Time to prostate-specific antigen nadir after androgen suppression therapy for postoperative or postradiation PSA failure and risk of prostate cancer-specific mortality.Urology. 2008 Jan; 71(1):136-40.U
To examine whether the time to the prostate-specific antigen (PSA) nadir was associated with prostate cancer-specific mortality (PCSM) in men with PSA failure after radical prostatectomy or radiotherapy who do not achieve an undetectable PSA level (PSA level of 0.2 ng/mL or less) after 8 months of androgen suppression therapy (AST).
The cohort included 162 men with localized prostate cancer treated with AST for an increasing PSA level after radical prostatectomy or radiotherapy. Gray's analysis was used to evaluate for an association between the time to PSA nadir after 8 months of AST and the time to PCSM, adjusting for established prognostic factors. The median age and follow-up after 8 months of AST was 71.2 and 1.8 years, respectively.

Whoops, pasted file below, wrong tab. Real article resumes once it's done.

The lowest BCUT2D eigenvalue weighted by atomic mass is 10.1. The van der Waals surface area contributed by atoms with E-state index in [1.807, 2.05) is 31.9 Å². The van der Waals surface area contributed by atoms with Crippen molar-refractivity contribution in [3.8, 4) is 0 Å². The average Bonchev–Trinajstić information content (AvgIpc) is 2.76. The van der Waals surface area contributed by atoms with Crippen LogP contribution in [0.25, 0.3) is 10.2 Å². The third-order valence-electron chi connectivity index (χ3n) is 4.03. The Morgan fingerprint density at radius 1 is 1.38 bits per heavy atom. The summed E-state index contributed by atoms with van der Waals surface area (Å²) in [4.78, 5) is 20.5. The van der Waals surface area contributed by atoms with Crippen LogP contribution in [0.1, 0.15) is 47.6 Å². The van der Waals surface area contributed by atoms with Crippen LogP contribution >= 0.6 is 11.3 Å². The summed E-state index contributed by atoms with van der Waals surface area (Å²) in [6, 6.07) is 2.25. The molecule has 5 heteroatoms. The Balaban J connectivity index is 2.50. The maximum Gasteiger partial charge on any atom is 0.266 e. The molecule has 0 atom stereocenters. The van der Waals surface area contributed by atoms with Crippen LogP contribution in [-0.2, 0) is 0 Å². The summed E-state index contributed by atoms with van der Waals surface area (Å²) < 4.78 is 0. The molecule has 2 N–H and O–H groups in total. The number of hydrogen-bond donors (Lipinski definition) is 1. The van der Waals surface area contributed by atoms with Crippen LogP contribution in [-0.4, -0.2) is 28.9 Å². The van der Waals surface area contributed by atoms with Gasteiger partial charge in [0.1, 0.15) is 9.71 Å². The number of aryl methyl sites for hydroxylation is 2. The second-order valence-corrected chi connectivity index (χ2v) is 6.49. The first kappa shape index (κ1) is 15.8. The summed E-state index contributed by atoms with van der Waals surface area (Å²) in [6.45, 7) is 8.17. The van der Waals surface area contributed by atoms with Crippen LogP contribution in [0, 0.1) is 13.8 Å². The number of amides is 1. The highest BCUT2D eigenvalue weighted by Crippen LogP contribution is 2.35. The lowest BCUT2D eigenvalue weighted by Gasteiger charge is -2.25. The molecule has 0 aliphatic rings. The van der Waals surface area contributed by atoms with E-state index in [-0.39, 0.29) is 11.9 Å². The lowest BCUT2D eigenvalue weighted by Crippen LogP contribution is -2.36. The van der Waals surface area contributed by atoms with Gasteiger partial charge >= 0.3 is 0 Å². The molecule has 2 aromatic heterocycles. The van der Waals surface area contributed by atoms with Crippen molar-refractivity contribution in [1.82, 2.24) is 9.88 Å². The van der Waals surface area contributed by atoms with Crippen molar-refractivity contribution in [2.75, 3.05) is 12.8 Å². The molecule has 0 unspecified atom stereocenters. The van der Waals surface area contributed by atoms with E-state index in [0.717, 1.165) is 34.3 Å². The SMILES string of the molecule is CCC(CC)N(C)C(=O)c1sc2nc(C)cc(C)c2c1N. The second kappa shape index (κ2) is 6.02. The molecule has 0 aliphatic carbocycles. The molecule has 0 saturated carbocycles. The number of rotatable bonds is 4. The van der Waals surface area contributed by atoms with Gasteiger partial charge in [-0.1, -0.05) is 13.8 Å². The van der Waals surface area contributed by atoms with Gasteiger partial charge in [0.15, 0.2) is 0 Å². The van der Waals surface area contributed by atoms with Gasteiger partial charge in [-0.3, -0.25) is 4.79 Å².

After adjusting for Gleason score, pre-AST PSA doubling time, PSA at AST, PSA nadir value, time to PSA failure, initial treatment, and age, the time to PSA nadir was significantly associated with PCSM (adjusted hazard ratio 2.53, 95% confidence interval 1.24 to 5.14, P = 0.01). Men with a PSA nadir greater than the median value of 0.9 ng/mL and the time to PSA nadir longer than the median of 4 months had significantly greater PCSM estimates (P <0.001) compared with men with a PSA nadir of 0.9 ng/mL or less.
The time to PSA nadir, combined with the PSA nadir level, can be used to identify men who are at high risk of PCSM after a short course of AST for entry onto clinical trials using novel systemic agents with AST.